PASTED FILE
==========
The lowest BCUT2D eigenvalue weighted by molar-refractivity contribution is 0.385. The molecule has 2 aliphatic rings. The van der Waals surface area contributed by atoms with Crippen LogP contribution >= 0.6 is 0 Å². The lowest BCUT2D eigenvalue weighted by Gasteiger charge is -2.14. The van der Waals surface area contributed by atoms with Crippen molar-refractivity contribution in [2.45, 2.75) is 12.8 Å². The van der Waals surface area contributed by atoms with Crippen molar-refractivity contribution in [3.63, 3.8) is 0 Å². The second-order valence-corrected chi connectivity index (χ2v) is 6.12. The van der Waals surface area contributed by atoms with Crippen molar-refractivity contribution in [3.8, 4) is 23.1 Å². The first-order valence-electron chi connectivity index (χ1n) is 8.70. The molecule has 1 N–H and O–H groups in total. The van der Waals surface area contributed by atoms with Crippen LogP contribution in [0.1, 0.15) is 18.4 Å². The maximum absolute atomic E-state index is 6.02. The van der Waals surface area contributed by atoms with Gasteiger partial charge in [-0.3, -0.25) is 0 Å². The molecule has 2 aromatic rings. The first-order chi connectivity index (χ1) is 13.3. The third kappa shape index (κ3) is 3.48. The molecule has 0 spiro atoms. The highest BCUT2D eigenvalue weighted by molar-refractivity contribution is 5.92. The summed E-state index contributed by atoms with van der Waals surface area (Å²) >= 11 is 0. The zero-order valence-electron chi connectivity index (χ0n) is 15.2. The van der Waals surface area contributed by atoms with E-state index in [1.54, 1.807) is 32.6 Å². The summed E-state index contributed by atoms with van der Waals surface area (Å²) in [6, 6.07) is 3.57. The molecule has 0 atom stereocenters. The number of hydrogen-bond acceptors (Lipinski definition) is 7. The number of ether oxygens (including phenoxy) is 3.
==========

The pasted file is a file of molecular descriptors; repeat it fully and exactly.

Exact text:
The lowest BCUT2D eigenvalue weighted by molar-refractivity contribution is 0.385. The molecule has 2 aliphatic rings. The van der Waals surface area contributed by atoms with Crippen LogP contribution >= 0.6 is 0 Å². The lowest BCUT2D eigenvalue weighted by Gasteiger charge is -2.14. The van der Waals surface area contributed by atoms with Crippen molar-refractivity contribution in [2.45, 2.75) is 12.8 Å². The van der Waals surface area contributed by atoms with Crippen molar-refractivity contribution in [3.63, 3.8) is 0 Å². The second-order valence-corrected chi connectivity index (χ2v) is 6.12. The van der Waals surface area contributed by atoms with Crippen molar-refractivity contribution in [3.8, 4) is 23.1 Å². The first-order valence-electron chi connectivity index (χ1n) is 8.70. The molecule has 1 N–H and O–H groups in total. The van der Waals surface area contributed by atoms with Crippen LogP contribution in [0.1, 0.15) is 18.4 Å². The maximum absolute atomic E-state index is 6.02. The van der Waals surface area contributed by atoms with Gasteiger partial charge in [-0.3, -0.25) is 0 Å². The molecule has 2 aromatic rings. The first-order chi connectivity index (χ1) is 13.3. The third kappa shape index (κ3) is 3.48. The molecule has 0 spiro atoms. The highest BCUT2D eigenvalue weighted by molar-refractivity contribution is 5.92. The summed E-state index contributed by atoms with van der Waals surface area (Å²) >= 11 is 0. The zero-order valence-electron chi connectivity index (χ0n) is 15.2. The van der Waals surface area contributed by atoms with E-state index in [1.54, 1.807) is 32.6 Å². The summed E-state index contributed by atoms with van der Waals surface area (Å²) in [6, 6.07) is 3.57. The molecule has 0 atom stereocenters. The number of hydrogen-bond acceptors (Lipinski definition) is 7. The number of ether oxygens (including phenoxy) is 3.